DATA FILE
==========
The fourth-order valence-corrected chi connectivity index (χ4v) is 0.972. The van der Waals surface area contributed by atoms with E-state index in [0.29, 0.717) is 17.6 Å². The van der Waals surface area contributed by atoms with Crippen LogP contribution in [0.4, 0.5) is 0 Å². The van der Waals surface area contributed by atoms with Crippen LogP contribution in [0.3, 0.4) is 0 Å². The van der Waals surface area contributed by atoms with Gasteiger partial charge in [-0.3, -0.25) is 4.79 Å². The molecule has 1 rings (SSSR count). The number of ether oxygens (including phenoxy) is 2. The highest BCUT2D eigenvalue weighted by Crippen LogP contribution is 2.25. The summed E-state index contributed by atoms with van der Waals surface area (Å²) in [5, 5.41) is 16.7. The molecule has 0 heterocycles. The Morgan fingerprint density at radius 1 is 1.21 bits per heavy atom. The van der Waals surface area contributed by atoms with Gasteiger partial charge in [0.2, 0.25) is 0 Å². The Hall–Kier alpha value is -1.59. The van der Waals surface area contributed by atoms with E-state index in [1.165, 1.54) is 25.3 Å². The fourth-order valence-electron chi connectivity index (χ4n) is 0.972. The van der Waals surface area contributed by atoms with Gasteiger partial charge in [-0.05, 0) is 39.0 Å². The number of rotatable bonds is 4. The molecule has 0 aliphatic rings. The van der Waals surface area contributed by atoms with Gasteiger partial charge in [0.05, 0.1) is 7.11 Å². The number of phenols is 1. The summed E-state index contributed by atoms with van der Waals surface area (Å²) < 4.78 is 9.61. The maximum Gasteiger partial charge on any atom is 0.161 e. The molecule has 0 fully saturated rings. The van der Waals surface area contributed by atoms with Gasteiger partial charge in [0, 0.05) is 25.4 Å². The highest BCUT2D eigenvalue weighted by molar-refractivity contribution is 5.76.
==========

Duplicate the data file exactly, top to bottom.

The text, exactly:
The fourth-order valence-corrected chi connectivity index (χ4v) is 0.972. The van der Waals surface area contributed by atoms with E-state index in [0.29, 0.717) is 17.6 Å². The van der Waals surface area contributed by atoms with Crippen LogP contribution in [0.4, 0.5) is 0 Å². The van der Waals surface area contributed by atoms with Crippen LogP contribution in [0.3, 0.4) is 0 Å². The van der Waals surface area contributed by atoms with Gasteiger partial charge in [-0.3, -0.25) is 4.79 Å². The molecule has 1 rings (SSSR count). The number of ether oxygens (including phenoxy) is 2. The highest BCUT2D eigenvalue weighted by Crippen LogP contribution is 2.25. The summed E-state index contributed by atoms with van der Waals surface area (Å²) in [5, 5.41) is 16.7. The molecule has 0 heterocycles. The Morgan fingerprint density at radius 1 is 1.21 bits per heavy atom. The van der Waals surface area contributed by atoms with Gasteiger partial charge in [0.2, 0.25) is 0 Å². The Hall–Kier alpha value is -1.59. The van der Waals surface area contributed by atoms with E-state index in [1.165, 1.54) is 25.3 Å². The fourth-order valence-electron chi connectivity index (χ4n) is 0.972. The van der Waals surface area contributed by atoms with Gasteiger partial charge in [-0.05, 0) is 39.0 Å². The number of rotatable bonds is 4. The molecule has 0 aliphatic rings. The van der Waals surface area contributed by atoms with Gasteiger partial charge in [0.05, 0.1) is 7.11 Å². The number of phenols is 1. The summed E-state index contributed by atoms with van der Waals surface area (Å²) < 4.78 is 9.61. The maximum Gasteiger partial charge on any atom is 0.161 e. The molecule has 0 fully saturated rings. The van der Waals surface area contributed by atoms with Gasteiger partial charge in [0, 0.05) is 25.4 Å². The highest BCUT2D eigenvalue weighted by molar-refractivity contribution is 5.76.